Making Art After September 11, 2001
by Svetlana Mintcheva
The immediate response to the events of September 11, 2001 was a degree of anxiety as to the relevance of art to an irretrievably changed world immediately followed by an insistence on its healing function. Assaulted by the traumatic scene of the collapsing World Trade Center towers we all found solace in classical harmonies. Our existence thrown out of joint by the gaping wound in our sense of security, we sought asylum in beauty. It was a time to grieve, to integrate the traumatic moment of disruption, to make sense of what stubbornly remained senseless. Art- both art in the galleries and popular expression in public spaces- took upon itself the task to express our grief and give us a sense of community in this time of crisis.
But now is a time when we are redefining our world and determining our common future. If we suspend the freedom to talk about sensitive issues, to voice unpopular opinions, we might be suspending it for a very long time. It is hard to think this way when all we want is to return back to normalcy- which means returning to how things were before September 11, 2001. Yet a return is not possible. We need the beauty, comfort, and emotional replenishment art offers, but we also urgently need to face the real world- not only when we exit the museums and galleries, but in the museums and galleries.
The sensitivity- often somewhat overzealous-displayed in the wake of a traumatic event could quite easily slip into a permanent freeze on non-conformist expression, where art's business would be not to offer new understanding but only to console and distract.
Sharon Paz's exhibit, Falling, consisting of cutouts of human silhouettes falling through mid-air, spoke of human fragility, of the pull of our material bodies versus the soaring of the spirit, of tragedy and daily life. It reminded me of Bruegel's painting, The Fall of Icarus, where the tiny little figure of Icarus falls against an intensely blue sky, while peasants are going about their daily chores.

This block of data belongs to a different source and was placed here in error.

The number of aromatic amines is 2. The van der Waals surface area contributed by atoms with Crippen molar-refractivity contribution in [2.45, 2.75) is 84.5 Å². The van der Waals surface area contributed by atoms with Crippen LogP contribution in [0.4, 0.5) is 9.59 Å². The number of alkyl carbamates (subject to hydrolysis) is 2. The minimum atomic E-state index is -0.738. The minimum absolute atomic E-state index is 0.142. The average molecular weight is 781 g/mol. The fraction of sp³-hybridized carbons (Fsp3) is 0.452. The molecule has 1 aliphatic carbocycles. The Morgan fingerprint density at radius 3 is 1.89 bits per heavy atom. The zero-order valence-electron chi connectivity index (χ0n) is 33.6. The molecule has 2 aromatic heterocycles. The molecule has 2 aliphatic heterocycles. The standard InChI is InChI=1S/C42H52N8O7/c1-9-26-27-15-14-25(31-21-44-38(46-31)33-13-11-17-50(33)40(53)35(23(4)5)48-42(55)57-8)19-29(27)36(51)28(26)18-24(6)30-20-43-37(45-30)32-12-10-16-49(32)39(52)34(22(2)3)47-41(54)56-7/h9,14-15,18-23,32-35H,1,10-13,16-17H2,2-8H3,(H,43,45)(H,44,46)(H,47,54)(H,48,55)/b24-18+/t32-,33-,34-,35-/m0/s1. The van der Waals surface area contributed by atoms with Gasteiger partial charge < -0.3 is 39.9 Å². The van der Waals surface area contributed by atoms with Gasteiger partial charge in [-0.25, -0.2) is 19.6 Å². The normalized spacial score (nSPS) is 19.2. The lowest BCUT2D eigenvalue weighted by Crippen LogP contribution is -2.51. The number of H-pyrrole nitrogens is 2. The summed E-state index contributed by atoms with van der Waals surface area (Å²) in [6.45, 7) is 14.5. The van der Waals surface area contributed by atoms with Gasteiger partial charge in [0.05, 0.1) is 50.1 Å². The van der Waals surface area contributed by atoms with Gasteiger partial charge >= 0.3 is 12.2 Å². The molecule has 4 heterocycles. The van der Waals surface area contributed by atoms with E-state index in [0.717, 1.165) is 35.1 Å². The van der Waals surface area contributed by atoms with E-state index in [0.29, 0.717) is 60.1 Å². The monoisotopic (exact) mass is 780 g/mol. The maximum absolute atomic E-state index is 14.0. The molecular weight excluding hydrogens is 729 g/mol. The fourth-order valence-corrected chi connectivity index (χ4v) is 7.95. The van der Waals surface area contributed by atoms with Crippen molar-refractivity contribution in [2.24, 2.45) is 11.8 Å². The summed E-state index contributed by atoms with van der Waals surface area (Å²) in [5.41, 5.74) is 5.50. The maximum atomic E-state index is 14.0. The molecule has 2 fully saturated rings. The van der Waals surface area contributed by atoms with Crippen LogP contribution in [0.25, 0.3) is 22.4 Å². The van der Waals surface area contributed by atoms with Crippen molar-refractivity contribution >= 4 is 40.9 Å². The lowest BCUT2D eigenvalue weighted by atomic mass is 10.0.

Displayed on the anniversary of the WTC attacks, Falling also reminds of the stunning and heartrending sight of people jumping of the towers: a sight that is forever engraved in our collective memory. The association with that unforgettable moment in time, however, made some people insist that the work should be taken down. Why? Because they felt the right not to be reminded? But could one ever forget?
Erasing a tragic moment from artistic representation would not make it go away. In fact, some of the most memorable artwork was built out of tragedy and was a way of confronting it. Reducing art in public spaces to what is just decorative and affects nobody would not make tragedy easier on the spirit. On the contrary, it will further alienate public life from individual experience.
The paradox is that a lot of censorship in art derives from attempts to avoid hurting people, but ends up just helping them deny their feelings.
Arts Advocacy Project Coordinator
National Coalition Against Censorship
SharonPaz: Falling (detail), 2002